Poultry Industry's Prospects Dominated by Feed Cost Worries

ANALYSIS - Rising feed prices are likely to put poultry companies under increasing pressure, according to a new report from Rabobank. Four per cent of global production is forecast to be traded this year, with the export shares of the US, EU and Thailand expected to grow at the expense of Brazil’s.
calendar icon 30 July 2012
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Across the world, the poultry industry is forecast to come under increasing pressure, according to the latest ‘Poultry Quarterly’ report from Rabobank. The main reason, according to authors David Nelson, Nan-Dirk Mulder and Ethan Hendricks, is the escalation in cereal and oilseed costs. In most regions, producers are unable to pass on their higher costs to consumers.

The outlook for the rest of this year remains challenging, the authors say, as feed costs are expected to remain high.

The US industry is maintaining tight control on supply, says Rabobank, citing the fact that hatchings of pullet chicks were three per cent lower in May 2012 than in the same month last year. This market discipline is paying off for producers there, while margins are falling for companies in other countries.

Also on the positive side, the poultry industry is benefiting from continuing high beef and pork prices.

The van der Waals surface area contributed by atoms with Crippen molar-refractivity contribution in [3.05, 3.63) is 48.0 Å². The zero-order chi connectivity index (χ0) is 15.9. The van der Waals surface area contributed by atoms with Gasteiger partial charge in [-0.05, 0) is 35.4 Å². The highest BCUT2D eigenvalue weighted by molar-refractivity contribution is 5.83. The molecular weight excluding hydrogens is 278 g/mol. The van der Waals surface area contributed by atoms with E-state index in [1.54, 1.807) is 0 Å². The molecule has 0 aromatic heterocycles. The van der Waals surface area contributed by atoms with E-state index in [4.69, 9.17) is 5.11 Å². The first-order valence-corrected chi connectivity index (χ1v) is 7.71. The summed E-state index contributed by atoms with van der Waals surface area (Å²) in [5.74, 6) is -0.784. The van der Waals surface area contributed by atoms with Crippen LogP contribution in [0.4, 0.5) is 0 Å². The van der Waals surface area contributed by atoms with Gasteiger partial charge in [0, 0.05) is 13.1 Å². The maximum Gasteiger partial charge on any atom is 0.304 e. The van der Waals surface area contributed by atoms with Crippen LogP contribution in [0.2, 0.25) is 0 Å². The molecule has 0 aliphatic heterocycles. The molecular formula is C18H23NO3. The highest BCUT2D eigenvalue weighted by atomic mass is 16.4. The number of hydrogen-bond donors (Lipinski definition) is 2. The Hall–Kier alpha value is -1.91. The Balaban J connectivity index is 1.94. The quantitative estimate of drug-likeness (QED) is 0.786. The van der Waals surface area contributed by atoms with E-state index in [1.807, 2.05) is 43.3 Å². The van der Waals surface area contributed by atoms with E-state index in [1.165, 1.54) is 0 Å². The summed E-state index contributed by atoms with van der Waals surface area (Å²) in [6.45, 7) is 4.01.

Despite the usual decline in the global trade of poultry meat in the first quarter, Rabobank has kept its earlier global trade growth projection at four per cent.

Two factors are identified in the report as likely to impact global trade in the short term. The first is the move in Mexico to set import quotas for US poultry meat – a significant move as 16 per cent of US exports go to its southern neighbour. The second is the resumption of raw meat exports from Thailand to the EU from this month, following a ban since avian flu first hit the country. Rabobank forecasts increasing competition between Thailand and Brazil for the EU market and a fall in prices as a result. Japan may follow shortly in ending its ban on imports of raw Thai poultry, according to Rabobank. Thai expansion may be held back by rising costs, however, as the country is a net feed importer.

Brazilian exports are also coming under pressure as the US and EU are currently expanding their share of global export market.

According to the report, recent outbreaks of highly pathogenic bird flu in China and Mexico are having some signficant effects on local markets but any impacts on global trade are expected to be only short-term.

Finally, on mergers and acquisitions in the industry, Rabobank forecasts a slowing in the pace of industry consolidation. In the second quarter of this year, Doux of France, JBS in Brazil, Cagle’s in the US and a JV between Cherkizovo of Russia and a Spanish partner were all the news. Production is expected to start later this year or early 2013 from several large greenfield projects in Russia, Ukraine and China.

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